A reddish-brown patina has overtaken several Maryland rivers that feed into the Chesapeake Bay.
Yep, the mahogany tide is back.
The algae bloom, caused by the species Prorocentrum minimum, often shows up around this time in May as temperatures warm and spring rains flush nutrients into waterways. This year’s outbreak, though, appears more intense and widespread than most, scientists say.
“We often see it pop up in one river, and it dissipates before it pops up in another river. But this year, it seems to have come up all at once,” said Doug Myers, a Maryland scientist with the Chesapeake Bay Foundation.
Since early May, the Maryland Department of Natural Resources has identified five waters samples containing blooms from the Patapsco, Patuxent, South and West rivers. Environmental groups and other state sources have reported more in the Mid-Bay and Baltimore’s Inner Harbor, as well as the Magothy, Rhode and Severn rivers. It also has been spotted on the Eastern Shore in the Chester and Wye rivers.
P. minimum turns water a trademark rusty color. It isn’t toxic to humans, but it can send an aquatic ecosystem into a tailspin, experts say.
If it’s extensive and concentrated enough, it can block sunlight from reaching underwater grasses that are vital for fish habitat and preserving the Bay’s water quality. When the algae die off, the ensuing biological reaction can rob the water of oxygen, triggering “dead zones” where fish cannot live.
As of May 28, no fish kills had been linked to the bloom. In 2012, a mahogany tide was blamed for the deaths of more than 100,000 fish in the Patapsco and its adjoining waters.
Analysis of satellite images has revealed levels of chlorophyll, an algae bloom indicator, in this year’s blooms at levels well above 50 micrograms per liter and, in some places, possibly greater than 100, said Cathy Wazniak, a DNR environmental program manager.
“A bloom of this level is likely impacting the light penetration in the water needed for Bay grasses to grow and will certainly impact oxygen levels when it dies off,” she said. The bloom was so dense in waters off Annapolis and in the Chester River, she added, that scientists couldn’t estimate the chlorophyll levels from the satellite imagery.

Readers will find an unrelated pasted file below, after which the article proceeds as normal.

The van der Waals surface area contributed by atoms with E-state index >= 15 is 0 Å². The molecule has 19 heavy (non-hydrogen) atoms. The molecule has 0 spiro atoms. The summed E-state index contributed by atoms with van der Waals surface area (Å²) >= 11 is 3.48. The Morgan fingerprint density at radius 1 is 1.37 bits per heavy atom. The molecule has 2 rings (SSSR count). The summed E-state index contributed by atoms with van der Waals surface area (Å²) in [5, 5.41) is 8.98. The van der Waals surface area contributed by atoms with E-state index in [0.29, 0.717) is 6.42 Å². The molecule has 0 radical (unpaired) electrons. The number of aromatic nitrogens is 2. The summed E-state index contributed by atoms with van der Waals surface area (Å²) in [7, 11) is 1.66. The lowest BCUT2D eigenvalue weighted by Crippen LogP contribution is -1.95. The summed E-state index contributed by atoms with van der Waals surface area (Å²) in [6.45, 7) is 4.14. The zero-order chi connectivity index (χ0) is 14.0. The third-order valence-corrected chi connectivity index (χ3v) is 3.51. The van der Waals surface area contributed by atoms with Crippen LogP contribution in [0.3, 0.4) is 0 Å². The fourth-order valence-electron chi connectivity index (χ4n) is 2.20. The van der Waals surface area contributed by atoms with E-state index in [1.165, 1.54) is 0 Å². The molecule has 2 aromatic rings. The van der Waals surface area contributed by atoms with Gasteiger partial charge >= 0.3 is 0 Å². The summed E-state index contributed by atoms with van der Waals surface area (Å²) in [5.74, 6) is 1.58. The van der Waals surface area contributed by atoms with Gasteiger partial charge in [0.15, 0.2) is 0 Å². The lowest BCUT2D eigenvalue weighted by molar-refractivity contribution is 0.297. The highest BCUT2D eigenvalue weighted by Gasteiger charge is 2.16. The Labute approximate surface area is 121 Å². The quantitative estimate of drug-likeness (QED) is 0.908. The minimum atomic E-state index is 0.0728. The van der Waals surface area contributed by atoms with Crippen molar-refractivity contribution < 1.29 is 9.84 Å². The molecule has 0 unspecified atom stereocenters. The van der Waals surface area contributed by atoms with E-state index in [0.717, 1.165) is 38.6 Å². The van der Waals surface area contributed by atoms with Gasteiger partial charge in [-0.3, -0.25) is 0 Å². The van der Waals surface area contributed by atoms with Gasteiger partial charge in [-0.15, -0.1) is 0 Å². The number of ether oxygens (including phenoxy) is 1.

Myers also worries about troubles ahead. “How much damage it will do is based on how long the bloom persists and over how large of an area,” he said.
The algae’s rampant growth is likely fueled by lawn fertilizers running off into nearby waterways and sewage overflows during heavy rain, said Alice Volpitta, the Baltimore Harbor Waterkeeper. Such pollution has remained stubbornly high despite millions of dollars invested across the watershed as part of a state-federal cleanup partnership that’s well into its fourth decade.
“We’re still in an out-of-balance ecosystem because of the nutrients,” Volpitta said. Her own water samples have confirmed chlorophyll levels of up to 450 micrograms per liter in Curtis Creek, just south of Baltimore.
Tom Guay, executive director of the Severn River Association, fears that river’s bloom will lead to a repeat of last year’s dead zone, which covered 5 square miles of the Severn’s bottom. The mahogany tide this year stretched the entire length of the 14-mile river.
“It just looks like you’re plowing through sewage,” said Guay during a brief break from his regular river patrols to fill his boat up with gas. “It’s ugly.”
By May 28, though, the water’s hue had begun to turn a greenish-brown.
“I think that this is a positive sign this thing is abating,” Guay said.